Supreme Court of India
Supreme Court of IndiaIANS

SC admits case of Kerala woman who wants to leave Islam and be governed by secular law

By the Muslim Personal Act, women are entitled to only half of what their male counterparts (sibling / partner) gets.

The Supreme Court has admitted a plea made by a non-practising Muslim seeking a declaration that those who did not want to be governed by the Muslim Personal Law should be allowed to be governed by the secular law of the country. PM Safiya, general secretary of ex-Muslims of Kerala, a group formed for those who left Islam in the state, submitted the plea as a non-practising Muslim who wanted to be governed by the Indian Succession Act, 1925 instead of the Shariat Act 1937, especially in matters concerning inheritance. 

By the Muslim Personal Act, women are entitled to only half of what their male counterparts (sibling / partner) gets. An earlier petition filed by the Khur’aan Sunnath Society, in which too Safiya is a party, asking equal property rights for women, is also pending before the court. In her new petition, Safiya says that while the earlier plea was for all Muslim women, the present one is for ‘those who were born Muslim but wanted to leave the religion.’ 

The Supreme Court bench, comprising Chief Justice DY Chandrachud, decided to issue notice to the Governments of India and Kerala, terming it an important issue, reports the LiveLaw. They requested the Attorney General to nominate a law officer who can assist the court. 

Both Safiya and her father are non-practising Muslims who have not officially left the religion. Any person who is born as a Muslim is by default governed by the Muslim Personal Law (Shariat) Application Act, 1937. And those who leave Islam will not be entitled to any inheritance from the parent’s property. Safiya says in her plea that she is apprehensive about the law being applied to the inheritance of her property to her only daughter. If she remains in the religion, the daughter will only get 50% of her wealth upon her demise, and the rest will go to the father’s brothers. Safiya herself will get only one third of her father’s wealth, and two thirds of it will go to her brother.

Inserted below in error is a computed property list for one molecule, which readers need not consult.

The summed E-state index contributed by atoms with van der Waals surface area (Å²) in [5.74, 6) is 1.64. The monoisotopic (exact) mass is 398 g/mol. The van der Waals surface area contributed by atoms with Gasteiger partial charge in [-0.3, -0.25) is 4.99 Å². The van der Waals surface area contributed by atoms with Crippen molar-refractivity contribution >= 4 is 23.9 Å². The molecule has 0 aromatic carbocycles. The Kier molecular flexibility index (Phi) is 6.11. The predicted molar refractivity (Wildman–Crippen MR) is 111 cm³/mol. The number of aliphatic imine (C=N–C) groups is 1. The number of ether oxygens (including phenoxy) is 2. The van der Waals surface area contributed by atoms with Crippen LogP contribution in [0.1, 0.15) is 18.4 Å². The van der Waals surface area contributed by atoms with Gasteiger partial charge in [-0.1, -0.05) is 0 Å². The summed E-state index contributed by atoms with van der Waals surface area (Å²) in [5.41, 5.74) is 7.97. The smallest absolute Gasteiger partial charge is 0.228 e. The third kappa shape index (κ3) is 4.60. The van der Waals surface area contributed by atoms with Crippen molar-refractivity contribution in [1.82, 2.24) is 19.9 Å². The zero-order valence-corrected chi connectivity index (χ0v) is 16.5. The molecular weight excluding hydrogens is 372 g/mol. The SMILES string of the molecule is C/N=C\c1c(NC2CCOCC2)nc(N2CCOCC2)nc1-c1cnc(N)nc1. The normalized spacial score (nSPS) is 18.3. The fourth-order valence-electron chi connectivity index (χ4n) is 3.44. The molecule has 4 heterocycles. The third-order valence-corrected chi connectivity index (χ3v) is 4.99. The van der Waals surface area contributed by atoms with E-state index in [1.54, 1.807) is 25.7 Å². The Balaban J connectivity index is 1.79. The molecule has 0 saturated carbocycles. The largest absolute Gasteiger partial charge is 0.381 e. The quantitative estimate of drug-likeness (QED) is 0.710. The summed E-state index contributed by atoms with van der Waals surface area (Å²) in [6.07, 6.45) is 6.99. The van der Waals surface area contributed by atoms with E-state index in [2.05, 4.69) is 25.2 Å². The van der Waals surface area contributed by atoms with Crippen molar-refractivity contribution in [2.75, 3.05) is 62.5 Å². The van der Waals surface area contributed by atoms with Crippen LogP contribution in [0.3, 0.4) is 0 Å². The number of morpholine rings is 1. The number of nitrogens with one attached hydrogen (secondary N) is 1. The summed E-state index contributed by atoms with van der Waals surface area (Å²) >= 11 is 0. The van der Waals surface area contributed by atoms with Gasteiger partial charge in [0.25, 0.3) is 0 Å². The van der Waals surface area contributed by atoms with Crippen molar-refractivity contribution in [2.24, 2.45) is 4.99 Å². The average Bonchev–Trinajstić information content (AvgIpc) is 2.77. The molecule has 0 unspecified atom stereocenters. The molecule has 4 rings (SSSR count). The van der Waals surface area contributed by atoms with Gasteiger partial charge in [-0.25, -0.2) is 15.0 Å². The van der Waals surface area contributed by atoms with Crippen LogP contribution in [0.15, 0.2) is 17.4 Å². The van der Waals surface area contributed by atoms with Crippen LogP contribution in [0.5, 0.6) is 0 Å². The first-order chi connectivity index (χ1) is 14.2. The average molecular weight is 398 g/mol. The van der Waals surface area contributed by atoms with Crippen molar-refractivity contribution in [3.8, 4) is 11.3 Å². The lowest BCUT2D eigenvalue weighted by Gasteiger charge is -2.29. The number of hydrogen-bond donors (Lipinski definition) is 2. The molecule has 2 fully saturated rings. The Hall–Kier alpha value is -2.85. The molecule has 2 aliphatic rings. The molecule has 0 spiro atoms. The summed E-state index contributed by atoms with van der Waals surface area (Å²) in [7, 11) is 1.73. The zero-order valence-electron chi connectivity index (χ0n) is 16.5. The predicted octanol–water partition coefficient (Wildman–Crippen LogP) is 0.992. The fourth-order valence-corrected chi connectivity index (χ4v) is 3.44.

She points out that even if she manages to get a no-religion, no-caste certificate from an authority, she will not be governed by the Indian Succession Act, and as such her fundamental rights under Article 25 (freedom to practice religion) of the Constitution is “made meaningless”. The plea quotes from the law laid down by the court: “the fundamental postulate of secularism which treats all religions on an even platform and allows to each individual the fullest liberty to believe or not to believe.” 

Justice Chandrachud had at first expressed reservations, pointing out that section 58 of the Indian Succession Act says that the law is not applicable to Muslims. But then section 3 of the Shariat Act says that unless a person makes a declaration they will not be governed by the personal law. But this will mean that, there will be no act to govern her by. Safiya in her plea, stresses that it will be a “failure of justice” if she is to be governed by the Sharia law even after officially leaving the religion. As such, her advocate, Prashant Padmanabhan, urged the court to give a declaration under Article 32 of the Constitution (right to constitutional remedies), allowing her to be governed by the secular law of the country. 

The court finally agreed to consider the matter, which will be next heard in the second week of July. 

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